I took a serious interest in the culture of the Yoruba people of Southwest Nigeria in the late 80’s. Throughout the 1990’s I was fortunate to be able to study under some very knowledgeable Elders such as Medahochi Kofi Omowale Zannu, Chief Adebolu Fatunmise, and Dr. Afolabi Epega. I made my first “pilgrimage” to Yorubaland in 2001, and have returned every year since with a new group of select, intrepid students for continuing education.
The Yoruba have an indigenous martial arts tradition that is largely unknown outside of West Africa. Interestingly enough, their arts appear quite different that the Muslim-influenced martial traditions typically found in the North. A close parallel to the Filipino Martial Arts is that the Yoruba styles are essentially the same theme with variations from village to village. I have observed these fighting styles in Ode Remo, Sagamu, Ile Ife, Ibadan, Abeokuta, as well as in ethnically Yoruba enclaves found “next door” in the Republic of Benin.*
The Yoruba word for warrior is Akin (literally “A Brave Person”). Akin can refer to a prolific military leader or even a distinguished hunter (Ode). In traditional culture, hunters exist on the very fringes of society, and have an extensive awo (secret knowledge) pertaining to fighting and combat, yet are not what we would think of as “martial artists” in our common usage of the word. Some of the terms used to describe martial arts practitioners as we would think of them are: Oniijakadi, Alonilowogba, and Eleeke.
The umbrella term for the martial art of the Yoruba is “Gidigbo”. If this word has an exact translation, I am unaware of it. Gidigbo encompasses various sub-disciplines such as wrestling (catch-as-catch-can), punching, and kicking – similar to the neighboring Hausa martial arts of Dembe, Ishakafa, and Kukawa – as well as fighting with machetes. Gidigbo matches are sometimes organized around important social functions, although regional tournaments just for the sake of sport are also common throughout the year. The bout typically begins with both opponents facing off, hands crossed (Enter the Dragon style) and quickly closes to all-out grappling – with elbows and head-butts added for good measure. When one of the wrestlers is thrown or otherwise knocked to the ground the match is concluded. Its all in good fun, but take it from me they do it with great gusto and it is very easy to be injured. Broken fingers, dislocated elbows/shoulders and torn knees are quite common.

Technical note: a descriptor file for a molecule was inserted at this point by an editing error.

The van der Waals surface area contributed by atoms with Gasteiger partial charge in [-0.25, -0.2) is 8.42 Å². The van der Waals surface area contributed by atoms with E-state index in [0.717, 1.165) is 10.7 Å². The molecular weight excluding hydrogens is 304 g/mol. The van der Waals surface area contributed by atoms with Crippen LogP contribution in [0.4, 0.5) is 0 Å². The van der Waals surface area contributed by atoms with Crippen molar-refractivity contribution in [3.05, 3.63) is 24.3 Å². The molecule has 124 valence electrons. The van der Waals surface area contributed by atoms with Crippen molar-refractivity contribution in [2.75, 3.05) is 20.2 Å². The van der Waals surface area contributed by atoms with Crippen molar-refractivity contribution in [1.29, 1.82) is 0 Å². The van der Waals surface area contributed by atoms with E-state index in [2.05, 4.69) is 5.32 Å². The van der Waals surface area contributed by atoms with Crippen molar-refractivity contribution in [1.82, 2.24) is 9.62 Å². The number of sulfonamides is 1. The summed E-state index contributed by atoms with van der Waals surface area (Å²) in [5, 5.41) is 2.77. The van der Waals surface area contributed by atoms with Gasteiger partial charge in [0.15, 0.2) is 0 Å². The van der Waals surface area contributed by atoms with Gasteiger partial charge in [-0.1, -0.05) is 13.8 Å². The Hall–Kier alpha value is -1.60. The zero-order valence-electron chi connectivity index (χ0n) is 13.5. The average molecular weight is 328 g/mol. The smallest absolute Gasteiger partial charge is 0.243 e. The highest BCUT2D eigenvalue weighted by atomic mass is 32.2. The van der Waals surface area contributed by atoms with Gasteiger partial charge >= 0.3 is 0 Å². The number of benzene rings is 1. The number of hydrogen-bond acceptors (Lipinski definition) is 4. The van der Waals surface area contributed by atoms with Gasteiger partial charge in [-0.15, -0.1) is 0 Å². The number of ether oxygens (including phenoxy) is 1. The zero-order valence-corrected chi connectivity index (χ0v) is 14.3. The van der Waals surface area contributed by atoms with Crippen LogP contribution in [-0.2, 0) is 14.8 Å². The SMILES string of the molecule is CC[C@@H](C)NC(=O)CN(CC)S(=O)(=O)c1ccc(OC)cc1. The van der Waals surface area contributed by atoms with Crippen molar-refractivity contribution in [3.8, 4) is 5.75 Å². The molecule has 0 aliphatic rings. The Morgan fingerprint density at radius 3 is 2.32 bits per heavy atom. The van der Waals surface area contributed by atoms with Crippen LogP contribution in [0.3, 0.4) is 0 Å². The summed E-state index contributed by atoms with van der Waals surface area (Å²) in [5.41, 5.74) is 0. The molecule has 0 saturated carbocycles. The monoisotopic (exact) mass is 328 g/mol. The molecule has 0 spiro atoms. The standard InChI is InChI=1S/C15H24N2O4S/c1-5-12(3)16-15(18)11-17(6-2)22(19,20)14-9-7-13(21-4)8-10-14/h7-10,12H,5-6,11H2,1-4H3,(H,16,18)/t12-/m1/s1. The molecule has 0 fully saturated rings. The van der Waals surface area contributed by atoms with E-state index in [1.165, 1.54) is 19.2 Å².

The savvy Oniijakadi does not rely on mere physical strength alone, but brings all manner of strange charms (juju), incantations (awure) and paraphernalia obtained from a trusted Onisegun (medicine man) to the fight in order to gain an edge over the competition. This is very similar the concept of orasion (prayers) and anting-anting (amulets) in Filipino martial culture.
Whenever I go back to Nigeria and Benin, I have a number of teachers and sparring partners that I hook up with to learn new techniques or to rekindle old rivalries (strictly in a friendly way!) Of course, I spring for the refreshments afterwards, and I also reciprocate by teaching them some Kali in return (there is no problem finding sticks). On our most recent trip to Ijebuland, I had the teenagers collect old pillowcases, rags, and sandals and with some duct tape that I had brought we had a perfectly functional outdoor boxing gym – complete with heavy bag and focus mitts – and were soon working on punching drills. Being that I neglected to introduce the concept of a mouthguard, I hope those kids still have their teeth by the time I go back next year.
* I am in the process of editing footage of West African Martial Arts including matches, festivals, interviews with fighters and teachers, and other cool surprises that I have filmed during my travels. Stay tuned.